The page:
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U.S. law firms could help shape Afghanistan's future — for price

by St. Louis Post-Dispatch Monday, Jan. 07, 2008 at 4:18 PM

Law firms that contribute money to the U.S. effort towards an effective and transparent justice system in Afghanistan will be given a say in the carrying out of those policies. Bigger contributors will have more involvement, including the opportunity to go on official trips to Afghanistan. Donations by law firms will be tax deductible, but they can't earmark donations for specific uses.Secretary of State Condoleezza Rice says the plan is "essential to the country's success" in combating corruption, drug trafficking and other major problems in the nation.

By Philip Dine

POST-DISPATCH WASHINGTON BUREAU

Sunday, Jan. 06 2008

WASHINGTON — Hoping to turn around a tenuous judicial situation in Afghanistan,

the State Department is establishing a public-private partnership that gives

American law firms a role in the troubled nation's future.

Law firms that contribute money to the U.S. effort towards an effective and

transparent justice system in Afghanistan will be given a say in the carrying

out of those policies. The goals include training more defense attorneys so

they will be available to ordinary Afghans and training more women as

prosecutors and judges.

Secretary of State Condoleezza Rice says the plan is "essential to the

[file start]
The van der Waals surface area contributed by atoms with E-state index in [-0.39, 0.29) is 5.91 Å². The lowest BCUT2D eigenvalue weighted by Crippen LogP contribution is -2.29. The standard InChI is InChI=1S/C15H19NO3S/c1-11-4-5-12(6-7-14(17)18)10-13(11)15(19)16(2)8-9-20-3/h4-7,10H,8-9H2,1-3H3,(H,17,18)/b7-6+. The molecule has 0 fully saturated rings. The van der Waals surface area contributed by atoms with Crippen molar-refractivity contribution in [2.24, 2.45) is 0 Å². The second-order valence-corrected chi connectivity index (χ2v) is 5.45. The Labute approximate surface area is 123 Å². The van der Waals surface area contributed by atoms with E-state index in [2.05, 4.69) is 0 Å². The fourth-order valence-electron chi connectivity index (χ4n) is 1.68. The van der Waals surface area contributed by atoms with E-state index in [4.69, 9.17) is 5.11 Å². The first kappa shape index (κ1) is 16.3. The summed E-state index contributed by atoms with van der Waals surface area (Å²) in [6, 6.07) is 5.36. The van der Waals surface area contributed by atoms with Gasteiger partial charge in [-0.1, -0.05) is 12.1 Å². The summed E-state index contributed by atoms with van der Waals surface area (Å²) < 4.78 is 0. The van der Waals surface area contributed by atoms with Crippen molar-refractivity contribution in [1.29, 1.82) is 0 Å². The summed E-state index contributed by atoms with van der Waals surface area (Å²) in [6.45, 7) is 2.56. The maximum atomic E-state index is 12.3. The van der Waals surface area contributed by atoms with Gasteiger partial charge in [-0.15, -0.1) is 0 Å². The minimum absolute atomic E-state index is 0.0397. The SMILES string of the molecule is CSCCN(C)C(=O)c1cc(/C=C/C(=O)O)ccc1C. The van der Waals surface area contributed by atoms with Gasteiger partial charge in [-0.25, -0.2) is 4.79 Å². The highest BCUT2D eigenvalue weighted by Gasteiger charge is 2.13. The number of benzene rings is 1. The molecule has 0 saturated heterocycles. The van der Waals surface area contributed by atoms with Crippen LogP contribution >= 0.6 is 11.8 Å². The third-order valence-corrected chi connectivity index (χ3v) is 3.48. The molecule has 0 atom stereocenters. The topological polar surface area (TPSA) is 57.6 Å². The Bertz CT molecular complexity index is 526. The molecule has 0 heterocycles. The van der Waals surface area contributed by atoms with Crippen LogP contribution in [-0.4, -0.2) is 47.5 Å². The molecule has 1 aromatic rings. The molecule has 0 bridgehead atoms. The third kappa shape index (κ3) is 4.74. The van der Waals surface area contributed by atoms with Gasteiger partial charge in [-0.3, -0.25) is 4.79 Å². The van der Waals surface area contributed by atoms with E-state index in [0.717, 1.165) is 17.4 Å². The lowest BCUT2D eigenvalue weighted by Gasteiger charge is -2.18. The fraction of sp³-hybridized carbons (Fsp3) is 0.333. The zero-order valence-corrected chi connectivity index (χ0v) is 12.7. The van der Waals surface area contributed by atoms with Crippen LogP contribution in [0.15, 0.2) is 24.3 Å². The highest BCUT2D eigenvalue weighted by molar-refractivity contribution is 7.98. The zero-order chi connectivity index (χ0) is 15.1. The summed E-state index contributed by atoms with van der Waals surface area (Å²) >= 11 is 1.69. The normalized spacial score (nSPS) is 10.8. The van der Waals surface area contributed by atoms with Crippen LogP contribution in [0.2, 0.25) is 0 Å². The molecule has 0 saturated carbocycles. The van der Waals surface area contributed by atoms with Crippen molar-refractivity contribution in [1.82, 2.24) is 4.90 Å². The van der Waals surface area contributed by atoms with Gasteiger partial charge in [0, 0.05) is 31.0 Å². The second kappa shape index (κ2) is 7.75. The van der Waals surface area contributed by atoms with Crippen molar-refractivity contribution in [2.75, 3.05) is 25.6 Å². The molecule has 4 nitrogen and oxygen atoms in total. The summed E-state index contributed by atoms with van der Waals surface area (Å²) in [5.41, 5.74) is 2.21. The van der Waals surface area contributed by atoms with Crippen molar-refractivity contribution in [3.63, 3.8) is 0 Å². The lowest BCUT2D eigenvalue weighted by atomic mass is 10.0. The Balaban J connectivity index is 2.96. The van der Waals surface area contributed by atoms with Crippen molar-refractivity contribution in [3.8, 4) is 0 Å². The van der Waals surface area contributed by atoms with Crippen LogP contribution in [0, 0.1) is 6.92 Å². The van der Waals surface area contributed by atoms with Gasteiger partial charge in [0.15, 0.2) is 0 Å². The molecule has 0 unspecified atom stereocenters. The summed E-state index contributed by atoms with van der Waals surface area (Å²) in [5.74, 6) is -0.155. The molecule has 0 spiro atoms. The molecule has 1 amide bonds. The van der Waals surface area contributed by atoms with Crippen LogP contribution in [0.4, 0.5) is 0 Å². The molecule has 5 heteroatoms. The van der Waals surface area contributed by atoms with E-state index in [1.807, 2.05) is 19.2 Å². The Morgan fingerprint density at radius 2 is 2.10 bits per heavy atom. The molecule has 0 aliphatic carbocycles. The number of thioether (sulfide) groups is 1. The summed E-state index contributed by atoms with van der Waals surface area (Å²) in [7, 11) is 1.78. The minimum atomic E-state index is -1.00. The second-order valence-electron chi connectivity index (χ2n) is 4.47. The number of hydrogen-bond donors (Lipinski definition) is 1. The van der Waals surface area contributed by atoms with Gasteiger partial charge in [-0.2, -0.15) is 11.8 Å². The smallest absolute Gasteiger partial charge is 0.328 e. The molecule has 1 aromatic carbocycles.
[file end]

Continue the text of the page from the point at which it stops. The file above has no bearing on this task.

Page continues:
country's success" in combating corruption, drug trafficking and other major

problems in the nation.

Although the plan to involve U.S. lawyers hasn't gotten off the ground yet,

some experts wonder how many law firms will participate. And Sen. Christopher

Dodd, D-Conn., a senior member of the Senate Foreign Relations Committee,

sharply criticized the idea.

"Once again this administration wants to outsource important policies to the

private sector because resources and trained experts are tied up in a failed

policy in Iraq," Dodd said.

The effort is being led by St. Louisan Tom Schweich, a high-ranking State

Department official who said he was not aiming for privatization. "All of the

programs are publicly administered," he said. "This is simply a source of

funding and some expertise."

Schweich said he would personally approach St. Louis law firms.

"Generally what we're looking for is for law firms to make a two-year

commitment for ,000 a year," he said. "Partners" will serve on an advisory

committee that will have input into how resources are allocated, attend press

conferences and get regular briefings from senior State Department officials.

Bigger contributors will have more involvement, including the opportunity to go

on official trips to Afghanistan.

Donations by law firms will be tax deductible, but they can't earmark donations

for specific uses. The State Department will steer the money through local,

non-governmental organizations such as the Afghan Women Judges Association,

Legal Aid Organization of Afghanistan and Afghan Prosecutors Association.

Co-chairing the effort with Schweich is Robert O'Brien, managing partner of the

Los Angeles office of Arent Fox, a law firm based in Washington.

'LAWYER-TO-LAWYER'

Schweich has been in charge of the State Department's largely unsuccessful

effort to curb illicit narcotics production and trafficking in Afghanistan,

whose poppies account for about 90 percent of the world's heroin.

He hopes an effective judicial system could help. He said U.S. and Afghan